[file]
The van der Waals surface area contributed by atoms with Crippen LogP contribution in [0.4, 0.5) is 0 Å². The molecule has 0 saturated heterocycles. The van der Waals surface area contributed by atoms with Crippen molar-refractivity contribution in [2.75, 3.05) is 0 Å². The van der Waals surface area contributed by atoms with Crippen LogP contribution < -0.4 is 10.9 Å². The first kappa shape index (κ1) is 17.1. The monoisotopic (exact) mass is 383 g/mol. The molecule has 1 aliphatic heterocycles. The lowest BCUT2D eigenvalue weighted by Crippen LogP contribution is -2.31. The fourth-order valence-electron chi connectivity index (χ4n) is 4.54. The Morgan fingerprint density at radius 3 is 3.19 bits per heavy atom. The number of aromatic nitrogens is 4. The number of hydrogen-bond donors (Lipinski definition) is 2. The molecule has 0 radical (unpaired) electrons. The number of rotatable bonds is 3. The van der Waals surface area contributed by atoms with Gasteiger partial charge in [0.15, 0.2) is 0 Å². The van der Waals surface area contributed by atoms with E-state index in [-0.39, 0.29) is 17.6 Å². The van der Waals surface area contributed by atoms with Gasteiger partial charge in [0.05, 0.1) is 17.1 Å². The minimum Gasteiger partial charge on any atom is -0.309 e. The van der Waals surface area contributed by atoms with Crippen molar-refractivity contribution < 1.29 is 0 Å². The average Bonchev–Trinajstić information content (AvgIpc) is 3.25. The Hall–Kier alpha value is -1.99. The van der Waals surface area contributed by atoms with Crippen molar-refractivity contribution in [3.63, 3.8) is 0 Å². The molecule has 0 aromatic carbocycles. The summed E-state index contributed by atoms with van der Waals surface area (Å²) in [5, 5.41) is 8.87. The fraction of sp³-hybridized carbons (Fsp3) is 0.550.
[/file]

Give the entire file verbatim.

The van der Waals surface area contributed by atoms with Crippen LogP contribution in [0.4, 0.5) is 0 Å². The molecule has 0 saturated heterocycles. The van der Waals surface area contributed by atoms with Crippen molar-refractivity contribution in [2.75, 3.05) is 0 Å². The van der Waals surface area contributed by atoms with Crippen LogP contribution < -0.4 is 10.9 Å². The first kappa shape index (κ1) is 17.1. The monoisotopic (exact) mass is 383 g/mol. The molecule has 1 aliphatic heterocycles. The lowest BCUT2D eigenvalue weighted by Crippen LogP contribution is -2.31. The fourth-order valence-electron chi connectivity index (χ4n) is 4.54. The Morgan fingerprint density at radius 3 is 3.19 bits per heavy atom. The number of aromatic nitrogens is 4. The number of hydrogen-bond donors (Lipinski definition) is 2. The molecule has 0 radical (unpaired) electrons. The number of rotatable bonds is 3. The van der Waals surface area contributed by atoms with Gasteiger partial charge in [0.15, 0.2) is 0 Å². The van der Waals surface area contributed by atoms with E-state index in [-0.39, 0.29) is 17.6 Å². The van der Waals surface area contributed by atoms with Gasteiger partial charge in [0.05, 0.1) is 17.1 Å². The minimum Gasteiger partial charge on any atom is -0.309 e. The van der Waals surface area contributed by atoms with Crippen molar-refractivity contribution < 1.29 is 0 Å². The average Bonchev–Trinajstić information content (AvgIpc) is 3.25. The Hall–Kier alpha value is -1.99. The van der Waals surface area contributed by atoms with Crippen molar-refractivity contribution in [3.63, 3.8) is 0 Å². The molecule has 0 aromatic carbocycles. The summed E-state index contributed by atoms with van der Waals surface area (Å²) in [5, 5.41) is 8.87. The fraction of sp³-hybridized carbons (Fsp3) is 0.550.